We’ve all seen images of various types of eclipses before, with rays of sunlight peeking out from behind the moon, or a chunk of the sun in shadow, but this is an entirely new way to view one. As we know, a solar eclipse happens when the moon passses between the earth and the sun, causing a shadow to be cast on the earth. While we usually think about how this looks to us earthlings when we think about an eclipse, NASA satellite DSCOVR has captured the effect from space, and it’s pretty startling.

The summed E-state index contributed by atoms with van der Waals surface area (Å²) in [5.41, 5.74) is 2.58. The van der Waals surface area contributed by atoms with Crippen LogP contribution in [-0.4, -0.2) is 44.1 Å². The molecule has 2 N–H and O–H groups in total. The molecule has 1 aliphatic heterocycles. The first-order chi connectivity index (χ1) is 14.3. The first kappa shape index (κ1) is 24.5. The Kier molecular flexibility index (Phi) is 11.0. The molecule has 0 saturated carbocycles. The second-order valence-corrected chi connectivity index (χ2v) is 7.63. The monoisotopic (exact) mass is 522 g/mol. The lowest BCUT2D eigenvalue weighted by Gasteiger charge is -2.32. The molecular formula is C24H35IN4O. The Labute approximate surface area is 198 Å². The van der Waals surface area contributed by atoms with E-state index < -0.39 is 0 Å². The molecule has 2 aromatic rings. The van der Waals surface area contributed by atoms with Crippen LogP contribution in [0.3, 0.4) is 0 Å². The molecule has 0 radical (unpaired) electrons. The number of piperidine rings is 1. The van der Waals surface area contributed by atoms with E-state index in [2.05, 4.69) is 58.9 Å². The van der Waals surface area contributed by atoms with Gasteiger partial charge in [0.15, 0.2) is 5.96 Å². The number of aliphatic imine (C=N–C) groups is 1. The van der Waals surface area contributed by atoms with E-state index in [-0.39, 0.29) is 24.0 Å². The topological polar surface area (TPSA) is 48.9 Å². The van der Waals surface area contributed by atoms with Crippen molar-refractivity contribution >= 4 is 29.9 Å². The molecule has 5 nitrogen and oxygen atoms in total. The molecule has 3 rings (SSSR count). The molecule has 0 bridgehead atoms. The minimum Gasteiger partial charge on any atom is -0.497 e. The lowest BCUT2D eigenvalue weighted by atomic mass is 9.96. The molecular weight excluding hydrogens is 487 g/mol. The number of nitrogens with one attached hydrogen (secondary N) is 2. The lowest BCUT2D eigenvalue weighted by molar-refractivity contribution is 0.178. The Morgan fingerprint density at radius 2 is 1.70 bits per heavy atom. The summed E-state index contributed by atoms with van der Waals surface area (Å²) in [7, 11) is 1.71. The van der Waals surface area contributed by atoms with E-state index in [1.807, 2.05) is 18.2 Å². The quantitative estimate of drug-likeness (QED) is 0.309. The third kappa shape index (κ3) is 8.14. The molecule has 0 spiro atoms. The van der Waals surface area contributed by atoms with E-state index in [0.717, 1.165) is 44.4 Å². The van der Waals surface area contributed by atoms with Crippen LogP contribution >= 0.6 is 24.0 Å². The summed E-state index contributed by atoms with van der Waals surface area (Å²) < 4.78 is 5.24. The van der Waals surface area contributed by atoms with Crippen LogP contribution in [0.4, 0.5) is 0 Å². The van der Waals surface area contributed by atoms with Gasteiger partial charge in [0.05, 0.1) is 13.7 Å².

The shadow of the moon moves across the face of the earth like a giant storm cloud, and the images give you a new sense of perspective on the eclipse. NASA has very kindly stitched the images together into a mesmerising GIF, which you can see below.
NASA’s four-megapixel (only four?) Earth Polychromatic Imaging Camera (EPIC) which is housed on DSCOVR snapped an image every 20 minutes throughout the eclipse, ending up with a total of 13 images. “We’re not aware of anybody ever capturing the full eclipse in one set of images or video”, Adam Szabo, one of the scientists working on the DSCOVR. Designed to capture solar winds, DSCOVR is positioned much further away than traditional satellites, and so is able to gain a unique perspective on our planet.